Iain Duncan Smith's bearing shows that he comes from a military background. The former Scots Guards captain is quiet, assured and, when the occasion arises, passionate - particularly in his Euroscepticism.
His mother was a ballet dancer and his father a group captain in the RAF, serving as a fighter pilot in the second world war. Duncan Smith himself saw active service in Northern Ireland before becoming assistant to General Sir John Ackland during the negotiations between the British government the white UDI-ers over then-Rhodesia between 1979-1981.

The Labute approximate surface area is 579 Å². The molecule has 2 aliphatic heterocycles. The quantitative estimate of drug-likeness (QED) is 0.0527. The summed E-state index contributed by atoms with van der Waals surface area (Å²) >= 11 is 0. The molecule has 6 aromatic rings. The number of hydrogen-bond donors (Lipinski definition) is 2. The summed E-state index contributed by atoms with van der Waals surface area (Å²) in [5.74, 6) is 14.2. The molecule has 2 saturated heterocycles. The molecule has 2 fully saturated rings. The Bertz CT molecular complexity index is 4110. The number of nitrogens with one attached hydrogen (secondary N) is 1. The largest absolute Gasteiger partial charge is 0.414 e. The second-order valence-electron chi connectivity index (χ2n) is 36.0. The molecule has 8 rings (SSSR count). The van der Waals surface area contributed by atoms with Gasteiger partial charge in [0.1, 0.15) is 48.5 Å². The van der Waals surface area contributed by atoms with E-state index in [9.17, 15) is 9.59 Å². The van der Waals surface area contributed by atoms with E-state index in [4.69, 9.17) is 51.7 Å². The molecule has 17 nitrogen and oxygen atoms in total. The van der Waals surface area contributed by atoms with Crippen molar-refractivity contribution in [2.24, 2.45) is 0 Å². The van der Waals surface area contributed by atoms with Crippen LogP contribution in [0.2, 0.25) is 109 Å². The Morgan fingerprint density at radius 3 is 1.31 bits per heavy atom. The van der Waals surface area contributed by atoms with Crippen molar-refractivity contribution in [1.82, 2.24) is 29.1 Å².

The government's decision to take a leading role in the European rapid reaction force provoked furious attacks from Duncan Smith - though to little avail with the public, with opinion polls suggesting they were relaxed on the subject.
An active Christian, colleagues regard him as one of the most thoughtful, even intellectual, figures in the party. But despite - or maybe because of - this, Duncan Smith is generally held to be difficult to warm to. Very clever but stand-offish and stiff with it, supporters concede.